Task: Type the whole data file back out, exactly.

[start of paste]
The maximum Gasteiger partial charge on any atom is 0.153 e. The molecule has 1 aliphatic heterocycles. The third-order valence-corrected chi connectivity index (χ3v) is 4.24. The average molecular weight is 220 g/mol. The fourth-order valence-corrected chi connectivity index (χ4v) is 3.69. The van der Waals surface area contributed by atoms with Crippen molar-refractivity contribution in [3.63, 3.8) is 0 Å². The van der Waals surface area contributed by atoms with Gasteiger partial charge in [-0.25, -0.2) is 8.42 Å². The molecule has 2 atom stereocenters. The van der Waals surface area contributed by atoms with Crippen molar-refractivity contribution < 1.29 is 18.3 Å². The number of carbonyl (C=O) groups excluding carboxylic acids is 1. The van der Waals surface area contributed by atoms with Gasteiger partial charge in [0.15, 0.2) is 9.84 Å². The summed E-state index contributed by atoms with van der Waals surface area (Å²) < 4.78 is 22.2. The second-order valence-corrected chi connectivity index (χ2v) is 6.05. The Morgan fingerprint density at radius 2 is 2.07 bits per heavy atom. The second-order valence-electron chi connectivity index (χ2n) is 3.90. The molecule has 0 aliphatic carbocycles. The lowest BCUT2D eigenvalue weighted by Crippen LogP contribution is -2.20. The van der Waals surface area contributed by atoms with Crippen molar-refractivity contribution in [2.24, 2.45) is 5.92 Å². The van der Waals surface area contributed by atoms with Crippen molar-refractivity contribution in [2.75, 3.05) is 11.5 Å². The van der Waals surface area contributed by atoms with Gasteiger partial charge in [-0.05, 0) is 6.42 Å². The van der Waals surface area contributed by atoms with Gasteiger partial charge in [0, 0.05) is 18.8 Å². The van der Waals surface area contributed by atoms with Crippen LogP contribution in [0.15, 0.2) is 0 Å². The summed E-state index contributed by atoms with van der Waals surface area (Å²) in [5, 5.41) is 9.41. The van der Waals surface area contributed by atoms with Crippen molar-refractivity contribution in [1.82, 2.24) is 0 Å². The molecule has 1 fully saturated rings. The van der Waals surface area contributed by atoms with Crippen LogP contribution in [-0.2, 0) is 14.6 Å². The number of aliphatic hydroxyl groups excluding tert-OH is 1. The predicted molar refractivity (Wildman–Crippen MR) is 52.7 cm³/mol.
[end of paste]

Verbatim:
The maximum Gasteiger partial charge on any atom is 0.153 e. The molecule has 1 aliphatic heterocycles. The third-order valence-corrected chi connectivity index (χ3v) is 4.24. The average molecular weight is 220 g/mol. The fourth-order valence-corrected chi connectivity index (χ4v) is 3.69. The van der Waals surface area contributed by atoms with Crippen molar-refractivity contribution in [3.63, 3.8) is 0 Å². The van der Waals surface area contributed by atoms with Gasteiger partial charge in [-0.25, -0.2) is 8.42 Å². The molecule has 2 atom stereocenters. The van der Waals surface area contributed by atoms with Crippen molar-refractivity contribution < 1.29 is 18.3 Å². The number of carbonyl (C=O) groups excluding carboxylic acids is 1. The van der Waals surface area contributed by atoms with Gasteiger partial charge in [0.15, 0.2) is 9.84 Å². The summed E-state index contributed by atoms with van der Waals surface area (Å²) < 4.78 is 22.2. The second-order valence-corrected chi connectivity index (χ2v) is 6.05. The Morgan fingerprint density at radius 2 is 2.07 bits per heavy atom. The second-order valence-electron chi connectivity index (χ2n) is 3.90. The molecule has 0 aliphatic carbocycles. The lowest BCUT2D eigenvalue weighted by Crippen LogP contribution is -2.20. The van der Waals surface area contributed by atoms with Crippen molar-refractivity contribution in [2.24, 2.45) is 5.92 Å². The van der Waals surface area contributed by atoms with Crippen molar-refractivity contribution in [2.75, 3.05) is 11.5 Å². The van der Waals surface area contributed by atoms with Gasteiger partial charge in [-0.05, 0) is 6.42 Å². The van der Waals surface area contributed by atoms with Gasteiger partial charge in [0, 0.05) is 18.8 Å². The van der Waals surface area contributed by atoms with Crippen LogP contribution in [0.15, 0.2) is 0 Å². The summed E-state index contributed by atoms with van der Waals surface area (Å²) in [5, 5.41) is 9.41. The van der Waals surface area contributed by atoms with Crippen molar-refractivity contribution in [1.82, 2.24) is 0 Å². The molecule has 1 fully saturated rings. The van der Waals surface area contributed by atoms with Crippen LogP contribution in [-0.2, 0) is 14.6 Å². The number of aliphatic hydroxyl groups excluding tert-OH is 1. The predicted molar refractivity (Wildman–Crippen MR) is 52.7 cm³/mol.